NEW YORK (AP) — Stocks fell in afternoon trading on Wall Street Thursday as investors struggled to find direction for the markets amid consistently choppy trading.
The S&P 500 fell 0.5% at 12:01 a.m. EST. The Dow Jones Industrial Average fell 125 points, or 0.4%, to 32,792 and the Nasdaq fell 0.5%.
Banks and healthcare companies fell overall. Capital One lost 1.4% and Eli Lilly fell 1.9%.
Retailers and consumer goods manufacturers mostly gained ground. Dollar General rose 1.8% and Costco 2.4%.
Bond yields rose slightly. The 10-year Treasury yield rose to 3.05% from 3.02% on Wednesday night.
The main indexes oscillate between gains and losses, sometimes from hour to hour. Despite the volatility, they are mostly unchanged for the week. Overall, the market is still in a deep slump. The benchmark S&P 500 index has fallen in eight of the past nine weeks.
Rising inflation and attempts by central banks to mitigate the impact with interest rate hikes remain Wall Street’s top concerns.
European markets were posting steeper declines after the European Central Bank said it would start raising interest rates next month for the first time in more than a decade. This would cause European policymakers to align themselves with other central banks like the US Federal Reserve in moving away from supporting the economy with low interest rates and fighting inflation with higher rates. higher interest.
The Fed is widely expected to raise its main short-term interest rate by half a percentage point at its meeting next week. It would be the second consecutive increase of double the usual amount, and investors are expecting a third in July.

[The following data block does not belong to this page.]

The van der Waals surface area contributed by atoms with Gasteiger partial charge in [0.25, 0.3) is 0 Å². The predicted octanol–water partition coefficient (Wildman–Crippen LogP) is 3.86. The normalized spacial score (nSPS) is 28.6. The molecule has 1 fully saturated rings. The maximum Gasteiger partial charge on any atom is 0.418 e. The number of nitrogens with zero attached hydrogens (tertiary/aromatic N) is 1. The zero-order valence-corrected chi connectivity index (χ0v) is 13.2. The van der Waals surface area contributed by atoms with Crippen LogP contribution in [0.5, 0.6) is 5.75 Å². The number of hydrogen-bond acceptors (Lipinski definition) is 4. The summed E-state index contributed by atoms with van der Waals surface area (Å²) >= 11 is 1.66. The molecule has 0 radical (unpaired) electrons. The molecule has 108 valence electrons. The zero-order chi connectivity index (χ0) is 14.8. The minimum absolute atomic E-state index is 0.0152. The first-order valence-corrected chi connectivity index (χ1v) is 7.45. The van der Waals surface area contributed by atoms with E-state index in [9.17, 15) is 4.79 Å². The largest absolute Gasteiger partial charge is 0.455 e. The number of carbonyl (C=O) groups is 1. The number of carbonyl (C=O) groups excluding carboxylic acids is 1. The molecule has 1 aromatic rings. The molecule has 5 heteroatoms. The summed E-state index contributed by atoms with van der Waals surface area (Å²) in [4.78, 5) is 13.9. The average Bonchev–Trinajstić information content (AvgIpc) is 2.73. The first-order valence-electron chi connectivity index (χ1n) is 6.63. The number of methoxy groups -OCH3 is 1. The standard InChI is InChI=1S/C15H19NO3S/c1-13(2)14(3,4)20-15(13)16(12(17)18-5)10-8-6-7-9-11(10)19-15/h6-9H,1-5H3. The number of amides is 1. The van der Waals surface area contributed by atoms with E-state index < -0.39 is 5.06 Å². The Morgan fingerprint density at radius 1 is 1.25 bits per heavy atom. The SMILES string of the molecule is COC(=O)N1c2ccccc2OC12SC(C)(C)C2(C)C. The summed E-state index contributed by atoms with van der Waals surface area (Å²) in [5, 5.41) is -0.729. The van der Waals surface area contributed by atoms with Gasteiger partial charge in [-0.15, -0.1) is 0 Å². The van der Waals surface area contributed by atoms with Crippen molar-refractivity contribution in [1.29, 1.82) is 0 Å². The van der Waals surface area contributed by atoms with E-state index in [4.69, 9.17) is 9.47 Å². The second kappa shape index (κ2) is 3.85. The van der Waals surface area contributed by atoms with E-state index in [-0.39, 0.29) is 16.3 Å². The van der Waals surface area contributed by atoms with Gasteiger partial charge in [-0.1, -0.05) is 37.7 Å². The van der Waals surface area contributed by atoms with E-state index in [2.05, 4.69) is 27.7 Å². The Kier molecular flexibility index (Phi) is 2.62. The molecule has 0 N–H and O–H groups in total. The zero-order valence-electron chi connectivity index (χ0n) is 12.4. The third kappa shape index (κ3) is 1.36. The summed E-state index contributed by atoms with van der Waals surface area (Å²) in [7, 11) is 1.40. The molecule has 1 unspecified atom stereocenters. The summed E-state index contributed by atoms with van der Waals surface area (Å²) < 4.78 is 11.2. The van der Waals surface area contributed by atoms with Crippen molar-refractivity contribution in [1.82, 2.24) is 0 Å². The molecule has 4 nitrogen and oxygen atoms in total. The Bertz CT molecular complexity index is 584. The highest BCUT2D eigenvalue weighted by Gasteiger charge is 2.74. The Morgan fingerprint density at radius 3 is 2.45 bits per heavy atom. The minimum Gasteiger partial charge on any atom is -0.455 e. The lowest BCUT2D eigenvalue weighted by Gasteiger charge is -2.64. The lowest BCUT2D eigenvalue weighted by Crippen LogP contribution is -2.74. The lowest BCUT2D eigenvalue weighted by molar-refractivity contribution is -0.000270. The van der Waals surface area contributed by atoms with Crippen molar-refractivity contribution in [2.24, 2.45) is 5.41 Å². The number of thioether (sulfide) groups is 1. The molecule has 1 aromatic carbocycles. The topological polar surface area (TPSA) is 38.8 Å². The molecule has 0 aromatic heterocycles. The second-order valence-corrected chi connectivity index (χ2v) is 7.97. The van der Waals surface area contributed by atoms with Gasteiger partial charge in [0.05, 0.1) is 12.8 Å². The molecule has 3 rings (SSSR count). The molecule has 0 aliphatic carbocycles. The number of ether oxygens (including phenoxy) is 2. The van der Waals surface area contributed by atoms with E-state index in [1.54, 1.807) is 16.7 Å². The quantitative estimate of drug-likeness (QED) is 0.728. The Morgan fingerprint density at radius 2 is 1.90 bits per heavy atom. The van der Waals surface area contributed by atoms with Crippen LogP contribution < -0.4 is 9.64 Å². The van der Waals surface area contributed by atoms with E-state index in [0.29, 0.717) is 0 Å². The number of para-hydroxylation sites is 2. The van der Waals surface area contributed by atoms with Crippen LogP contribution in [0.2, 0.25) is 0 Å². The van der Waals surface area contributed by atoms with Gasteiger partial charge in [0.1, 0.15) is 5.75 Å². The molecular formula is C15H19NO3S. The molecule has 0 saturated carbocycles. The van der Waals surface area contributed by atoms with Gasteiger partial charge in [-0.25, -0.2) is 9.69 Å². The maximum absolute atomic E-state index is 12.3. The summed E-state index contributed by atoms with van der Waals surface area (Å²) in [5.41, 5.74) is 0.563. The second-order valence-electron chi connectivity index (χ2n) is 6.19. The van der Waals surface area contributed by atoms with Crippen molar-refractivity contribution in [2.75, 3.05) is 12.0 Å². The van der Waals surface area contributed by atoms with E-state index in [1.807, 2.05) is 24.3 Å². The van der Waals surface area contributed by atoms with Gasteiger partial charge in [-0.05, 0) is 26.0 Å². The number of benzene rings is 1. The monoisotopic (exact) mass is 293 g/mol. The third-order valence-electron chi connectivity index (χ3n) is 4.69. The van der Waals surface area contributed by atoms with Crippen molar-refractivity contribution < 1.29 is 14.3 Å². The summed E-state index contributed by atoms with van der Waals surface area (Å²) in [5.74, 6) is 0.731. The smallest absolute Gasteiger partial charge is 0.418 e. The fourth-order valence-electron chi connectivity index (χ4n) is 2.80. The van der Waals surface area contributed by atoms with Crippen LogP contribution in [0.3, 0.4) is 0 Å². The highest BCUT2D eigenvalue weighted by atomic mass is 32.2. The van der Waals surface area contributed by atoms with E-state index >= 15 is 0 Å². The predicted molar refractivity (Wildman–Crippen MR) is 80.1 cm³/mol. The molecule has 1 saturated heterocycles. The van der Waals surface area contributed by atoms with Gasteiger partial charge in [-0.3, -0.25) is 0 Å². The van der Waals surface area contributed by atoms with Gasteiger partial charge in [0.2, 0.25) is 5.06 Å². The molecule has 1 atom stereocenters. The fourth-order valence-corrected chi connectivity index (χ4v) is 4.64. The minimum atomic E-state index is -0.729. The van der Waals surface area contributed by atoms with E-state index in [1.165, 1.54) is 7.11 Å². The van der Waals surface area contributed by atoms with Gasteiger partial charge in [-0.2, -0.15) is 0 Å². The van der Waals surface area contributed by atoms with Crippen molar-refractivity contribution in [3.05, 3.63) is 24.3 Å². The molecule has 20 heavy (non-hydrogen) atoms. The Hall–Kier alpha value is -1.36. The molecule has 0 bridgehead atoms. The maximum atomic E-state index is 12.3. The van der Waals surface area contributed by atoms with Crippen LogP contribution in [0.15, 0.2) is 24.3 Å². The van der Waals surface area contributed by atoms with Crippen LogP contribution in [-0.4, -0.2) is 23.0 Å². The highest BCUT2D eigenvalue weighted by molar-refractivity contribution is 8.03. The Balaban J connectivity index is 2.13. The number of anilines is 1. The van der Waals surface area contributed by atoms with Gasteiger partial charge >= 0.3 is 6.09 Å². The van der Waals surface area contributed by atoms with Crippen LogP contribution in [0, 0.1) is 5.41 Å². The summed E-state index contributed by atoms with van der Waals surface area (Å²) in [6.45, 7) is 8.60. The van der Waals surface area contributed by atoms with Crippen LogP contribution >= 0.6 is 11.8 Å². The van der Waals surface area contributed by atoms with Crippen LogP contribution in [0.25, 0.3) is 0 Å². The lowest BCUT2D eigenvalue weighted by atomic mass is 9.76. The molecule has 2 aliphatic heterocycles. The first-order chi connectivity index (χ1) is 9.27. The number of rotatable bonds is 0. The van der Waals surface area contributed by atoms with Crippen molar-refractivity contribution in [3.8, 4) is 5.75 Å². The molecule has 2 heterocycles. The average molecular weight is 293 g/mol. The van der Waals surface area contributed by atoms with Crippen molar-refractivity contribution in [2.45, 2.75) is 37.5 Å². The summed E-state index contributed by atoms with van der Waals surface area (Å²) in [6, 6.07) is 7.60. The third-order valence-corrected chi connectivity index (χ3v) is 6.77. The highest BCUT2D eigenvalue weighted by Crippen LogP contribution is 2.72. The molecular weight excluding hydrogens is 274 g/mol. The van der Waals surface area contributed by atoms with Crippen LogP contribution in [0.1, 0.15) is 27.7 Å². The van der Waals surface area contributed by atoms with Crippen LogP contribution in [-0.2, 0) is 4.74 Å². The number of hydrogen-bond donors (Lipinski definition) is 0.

Central bank interest rate hikes are an attempt to slow economic growth enough to temper inflation, particularly by easing pressure on the persistent supply-demand disconnect at the root of the problem.
Businesses have had to raise prices for everything from food to clothing, and many, including Target, have warned of falling demand. Consumers are seeing inflation take a bigger chunk of their wallets and have shifted their spending to focus more on necessities or services, like travel, rather than buying discretionary items like electronics or clothes.
Rising gasoline prices have put greater pressure on consumers and businesses, raising concerns that inflation may persist. U.S. crude oil prices were relatively flat on Thursday but have risen more than 60% this year, much of the jump stemming from Russia’s invasion of Ukraine.
Lockdowns in major Chinese cities due to COVID-19 have added even more pressure on global supply chains, although some of the impact may be easing. China reported that its exports jumped 17% year on year earlier in May, from 3.7% in April, as coronavirus precautions were eased in Shanghai and other cities. Imports rose 4%, accelerating from 0.7% growth the previous month.
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